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[User Picture]From: gilmorelion
2006-05-02 02:22 pm (UTC)
If you can find it, try Old Amsterdam Sharp White Cheddar. I developed a taste for it in Germany. It's REALLY good!

Cheddar is the bestest!
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[User Picture]From: nicodemusrat
2006-05-02 04:16 pm (UTC)
I don't believe I've tried it, but I shall certainly try to locate it. Thanks for the recommendation!
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[User Picture]From: ladycrim
2006-05-02 07:11 pm (UTC)
Cheddar's my favorite snacking cheese (Tillamook sharp - yum), although I enjoy Swiss with my sandwiches.
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[User Picture]From: furahi
2006-05-02 09:42 pm (UTC)
I think it's sad that I don't know the name of my favorite cheese -.-

I had it when I went to Germany for the last time in 1999; I was having dinner with relatives, whose dinners always consisted of meat, bread (usually dark) and cheese. It wasn't as monotonous as it may sound, since they had a ton of varieties of each.

There was this weird cheese cylinder with I think a brown (or just dark) wrapping. On top of it they stuck a sort of knive with a pivot in the center that allowed you to rotate the knive creating very very thin slices (layers?) of cheese, they were see-through-thin.

I first tried it because the slicing tool seemed novel, and immediatly hated it. I put the rest of my slice (layer?) away and said I Wouldn't eat any more of that, but it's a sneaky cheese. Its taste is so strong that it's natural it makes you cringe at first, like it did me. I don't think I'd ever had such a strong cheese ever. After a few moments, however; the real flavor kicks in and you can't but help yourself to more. I think it was almost the only cheese I had during dinner from that day forward. It is great. The layers are so thin because the flavor is so strong, but in my case after I got used to it I remember myself applying pressure to the slicing tool to get slightly thicker slices.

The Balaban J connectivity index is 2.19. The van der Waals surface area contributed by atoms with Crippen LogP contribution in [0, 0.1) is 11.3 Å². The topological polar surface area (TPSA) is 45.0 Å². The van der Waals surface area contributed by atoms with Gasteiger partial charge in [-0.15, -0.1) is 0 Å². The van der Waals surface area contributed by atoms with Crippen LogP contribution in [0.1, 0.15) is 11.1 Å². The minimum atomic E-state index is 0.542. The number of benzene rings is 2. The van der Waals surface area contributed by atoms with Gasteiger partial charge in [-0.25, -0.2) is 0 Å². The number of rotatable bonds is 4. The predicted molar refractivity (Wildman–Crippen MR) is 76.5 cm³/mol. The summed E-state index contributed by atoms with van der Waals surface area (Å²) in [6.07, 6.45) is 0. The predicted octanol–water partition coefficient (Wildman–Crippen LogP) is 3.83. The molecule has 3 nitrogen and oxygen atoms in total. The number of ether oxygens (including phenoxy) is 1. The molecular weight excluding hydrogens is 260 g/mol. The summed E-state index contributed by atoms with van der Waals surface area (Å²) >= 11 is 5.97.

Other than that... well, I love Oaxaca cheese , a stringy Mexican cheese. I also like Gouda, Manchego and Dutch (Holland? not sure of the name in English) cheeses.
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[User Picture]From: porsupah
2006-05-03 04:58 am (UTC)
Do you frequent Whole Paycheck Markets? Their cheese selections are always inspiring, even if not cheap - you'll find some extraordinarily yumptious offerings, such as a cave-aged gouda, a world apart from the usual stuff. And there's an actual cheese shop somewhere around Frederick & Cole, in the Upper Haight, just as you leave the tunnel on the N line - very convenient. ^_^ I haven't visited it yet, though - I only discovered it towards the end of the last contract, unfortunately, when they were already closed for the day.

And then there's generic Austrian smoked cheese, which goes really nicely with various sliced meats, including hot pepperoni. And the marvels that can come of goat's milk! Everything from fluffily soft spreadable fresh cheeses, to firm, aged varieties, with that special tanginess the milk provides.

Irish cheddars can be well worth a try, too - particularly creamy, without sacrificing strength of flavor. Of the West Country cheddars with widespread availability (rather than only locally), Davidstow's a pretty good choice, and Pilgrim's Choice is pretty reliable as well, similar to Tillamook's better ones.

Hm. Thought of holding a cheese party sometime? ^_^ (Meats welcome too, one would hope =:)